drawing while moming

This is the first drawing I made after giving birth:

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I drew it from a photo taken of my sister cuddling with Giles on the couch. It feel so good to start doing art while being a mom since for the first few weeks I just focused on mom-ing. It’s a beautiful thing to fully be a mom, at home with Giles, completely in the moment with him. But it’s also important for me to find a way to do both art and parenting. I want to find my own way of doing this, of doing both things and letting them inform each other.

Several years ago a person I worked with said to me, seeming to read my mind, “When a woman artist has a child, it deepens her art.” At the time I was 23 or 24, already knowing I wanted this life. That statement feels even more true now that I am here.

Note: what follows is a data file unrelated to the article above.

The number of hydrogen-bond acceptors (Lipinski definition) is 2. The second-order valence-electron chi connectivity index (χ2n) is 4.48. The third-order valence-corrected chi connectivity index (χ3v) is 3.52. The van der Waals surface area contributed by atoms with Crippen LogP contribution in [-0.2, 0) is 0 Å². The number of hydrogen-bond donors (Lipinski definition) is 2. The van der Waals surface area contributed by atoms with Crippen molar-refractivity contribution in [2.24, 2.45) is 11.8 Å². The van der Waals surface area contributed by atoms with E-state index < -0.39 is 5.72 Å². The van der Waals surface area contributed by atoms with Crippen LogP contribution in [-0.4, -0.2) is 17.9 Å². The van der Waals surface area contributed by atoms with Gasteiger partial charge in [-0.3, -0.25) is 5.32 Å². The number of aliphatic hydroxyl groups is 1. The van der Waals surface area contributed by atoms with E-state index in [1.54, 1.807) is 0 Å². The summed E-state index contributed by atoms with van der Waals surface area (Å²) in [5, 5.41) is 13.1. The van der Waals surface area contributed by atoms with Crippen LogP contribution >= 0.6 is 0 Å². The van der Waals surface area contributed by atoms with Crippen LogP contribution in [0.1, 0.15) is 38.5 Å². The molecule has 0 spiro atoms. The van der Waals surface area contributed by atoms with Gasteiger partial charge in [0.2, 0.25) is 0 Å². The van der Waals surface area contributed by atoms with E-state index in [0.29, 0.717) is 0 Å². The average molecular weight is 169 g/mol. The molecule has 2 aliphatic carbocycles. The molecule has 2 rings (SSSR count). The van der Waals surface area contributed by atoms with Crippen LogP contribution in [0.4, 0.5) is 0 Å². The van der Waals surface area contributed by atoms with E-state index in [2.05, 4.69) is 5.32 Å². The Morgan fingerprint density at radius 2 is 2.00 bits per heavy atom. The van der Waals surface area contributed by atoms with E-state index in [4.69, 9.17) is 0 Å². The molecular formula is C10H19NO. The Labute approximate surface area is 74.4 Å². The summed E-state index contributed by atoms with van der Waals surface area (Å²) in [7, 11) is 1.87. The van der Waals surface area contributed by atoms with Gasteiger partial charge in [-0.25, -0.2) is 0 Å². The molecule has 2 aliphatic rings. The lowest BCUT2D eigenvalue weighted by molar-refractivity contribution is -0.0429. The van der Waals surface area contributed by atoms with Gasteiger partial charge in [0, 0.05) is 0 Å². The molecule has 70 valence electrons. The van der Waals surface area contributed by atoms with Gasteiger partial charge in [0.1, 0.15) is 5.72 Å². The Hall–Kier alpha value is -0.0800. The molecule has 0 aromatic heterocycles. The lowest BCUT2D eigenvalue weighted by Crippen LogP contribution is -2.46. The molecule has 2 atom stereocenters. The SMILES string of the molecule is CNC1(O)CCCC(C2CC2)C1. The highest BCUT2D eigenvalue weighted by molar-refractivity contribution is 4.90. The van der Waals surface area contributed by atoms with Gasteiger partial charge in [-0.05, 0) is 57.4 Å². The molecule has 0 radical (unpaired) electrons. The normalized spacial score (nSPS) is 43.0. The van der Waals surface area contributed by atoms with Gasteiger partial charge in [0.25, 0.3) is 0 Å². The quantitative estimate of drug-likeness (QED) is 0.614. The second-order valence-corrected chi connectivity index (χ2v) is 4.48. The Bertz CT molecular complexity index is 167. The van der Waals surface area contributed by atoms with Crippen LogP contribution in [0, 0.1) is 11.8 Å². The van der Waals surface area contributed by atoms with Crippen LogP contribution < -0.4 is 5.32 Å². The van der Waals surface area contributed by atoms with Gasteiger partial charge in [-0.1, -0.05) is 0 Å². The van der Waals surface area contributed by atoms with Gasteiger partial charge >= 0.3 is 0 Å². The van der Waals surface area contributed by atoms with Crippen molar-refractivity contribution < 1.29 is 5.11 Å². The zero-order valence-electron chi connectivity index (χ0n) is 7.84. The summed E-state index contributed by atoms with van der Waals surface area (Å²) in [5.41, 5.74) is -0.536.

My first portrait of Giles:

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Giles is right next to me as I post this, cozy in his Rock N Play, sucking on his pacifier, watching me.

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eating, eating all the time

eating

As soon as I finish eating, I want to eat again. I don’t know if it’s the baby getting bigger in these last weeks, needing more calories, or if it’s just comfortable to eat a bunch of small things one after the other all day. Eating right before bed helps me to rest. I don’t really sleep much, but I can stay in bed longer in the morning if my stomach isn’t growling. I don’t think a lot about what I’m eating further than what feels right in the moment. It’s all I can do. Sometimes if I see a picture of something, like pancakes, then I HAVE TO HAVE PANCAKES as soon as possible. Or the baby will tell me what he wants, which is often cheese or toast or popcorn or something sweet but undefinable.